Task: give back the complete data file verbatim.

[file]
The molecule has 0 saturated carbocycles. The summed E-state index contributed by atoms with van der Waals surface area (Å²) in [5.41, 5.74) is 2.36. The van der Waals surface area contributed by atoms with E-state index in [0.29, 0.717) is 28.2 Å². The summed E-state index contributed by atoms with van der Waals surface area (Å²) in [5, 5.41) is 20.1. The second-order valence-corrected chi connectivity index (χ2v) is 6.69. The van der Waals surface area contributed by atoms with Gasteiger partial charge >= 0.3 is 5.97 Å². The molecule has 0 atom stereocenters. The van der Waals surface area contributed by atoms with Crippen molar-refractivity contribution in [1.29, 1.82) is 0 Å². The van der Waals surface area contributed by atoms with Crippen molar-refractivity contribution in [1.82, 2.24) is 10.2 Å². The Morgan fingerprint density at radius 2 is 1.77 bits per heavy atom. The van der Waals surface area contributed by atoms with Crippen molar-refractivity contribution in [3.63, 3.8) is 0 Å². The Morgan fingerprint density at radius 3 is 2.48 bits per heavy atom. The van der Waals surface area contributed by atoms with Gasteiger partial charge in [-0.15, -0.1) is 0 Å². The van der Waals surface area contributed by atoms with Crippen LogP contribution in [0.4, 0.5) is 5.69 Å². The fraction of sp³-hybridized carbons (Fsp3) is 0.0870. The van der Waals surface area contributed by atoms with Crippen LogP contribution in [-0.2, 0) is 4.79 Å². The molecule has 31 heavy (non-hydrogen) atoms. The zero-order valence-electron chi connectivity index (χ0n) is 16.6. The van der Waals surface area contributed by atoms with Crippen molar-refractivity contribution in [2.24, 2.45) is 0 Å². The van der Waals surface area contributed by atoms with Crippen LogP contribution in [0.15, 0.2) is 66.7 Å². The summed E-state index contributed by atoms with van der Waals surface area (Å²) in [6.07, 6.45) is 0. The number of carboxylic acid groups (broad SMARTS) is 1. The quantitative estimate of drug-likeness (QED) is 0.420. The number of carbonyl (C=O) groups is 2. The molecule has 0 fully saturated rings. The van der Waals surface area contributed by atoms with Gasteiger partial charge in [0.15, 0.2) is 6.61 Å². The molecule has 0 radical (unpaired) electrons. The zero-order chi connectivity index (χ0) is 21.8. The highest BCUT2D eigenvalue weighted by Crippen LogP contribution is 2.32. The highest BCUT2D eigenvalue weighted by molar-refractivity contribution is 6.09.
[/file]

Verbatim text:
The molecule has 0 saturated carbocycles. The summed E-state index contributed by atoms with van der Waals surface area (Å²) in [5.41, 5.74) is 2.36. The van der Waals surface area contributed by atoms with E-state index in [0.29, 0.717) is 28.2 Å². The summed E-state index contributed by atoms with van der Waals surface area (Å²) in [5, 5.41) is 20.1. The second-order valence-corrected chi connectivity index (χ2v) is 6.69. The van der Waals surface area contributed by atoms with Gasteiger partial charge >= 0.3 is 5.97 Å². The molecule has 0 atom stereocenters. The van der Waals surface area contributed by atoms with Crippen molar-refractivity contribution in [1.29, 1.82) is 0 Å². The van der Waals surface area contributed by atoms with Crippen molar-refractivity contribution in [1.82, 2.24) is 10.2 Å². The Morgan fingerprint density at radius 2 is 1.77 bits per heavy atom. The van der Waals surface area contributed by atoms with Crippen molar-refractivity contribution in [3.63, 3.8) is 0 Å². The Morgan fingerprint density at radius 3 is 2.48 bits per heavy atom. The van der Waals surface area contributed by atoms with Gasteiger partial charge in [-0.15, -0.1) is 0 Å². The van der Waals surface area contributed by atoms with Crippen LogP contribution in [0.4, 0.5) is 5.69 Å². The fraction of sp³-hybridized carbons (Fsp3) is 0.0870. The van der Waals surface area contributed by atoms with Crippen LogP contribution in [-0.2, 0) is 4.79 Å². The molecule has 31 heavy (non-hydrogen) atoms. The zero-order valence-electron chi connectivity index (χ0n) is 16.6. The van der Waals surface area contributed by atoms with Crippen molar-refractivity contribution in [2.24, 2.45) is 0 Å². The van der Waals surface area contributed by atoms with Crippen LogP contribution in [0.15, 0.2) is 66.7 Å². The summed E-state index contributed by atoms with van der Waals surface area (Å²) in [6.07, 6.45) is 0. The number of carboxylic acid groups (broad SMARTS) is 1. The quantitative estimate of drug-likeness (QED) is 0.420. The number of carbonyl (C=O) groups is 2. The molecule has 0 fully saturated rings. The van der Waals surface area contributed by atoms with Gasteiger partial charge in [0.15, 0.2) is 6.61 Å². The molecule has 0 radical (unpaired) electrons. The zero-order chi connectivity index (χ0) is 21.8. The highest BCUT2D eigenvalue weighted by Crippen LogP contribution is 2.32. The highest BCUT2D eigenvalue weighted by molar-refractivity contribution is 6.09.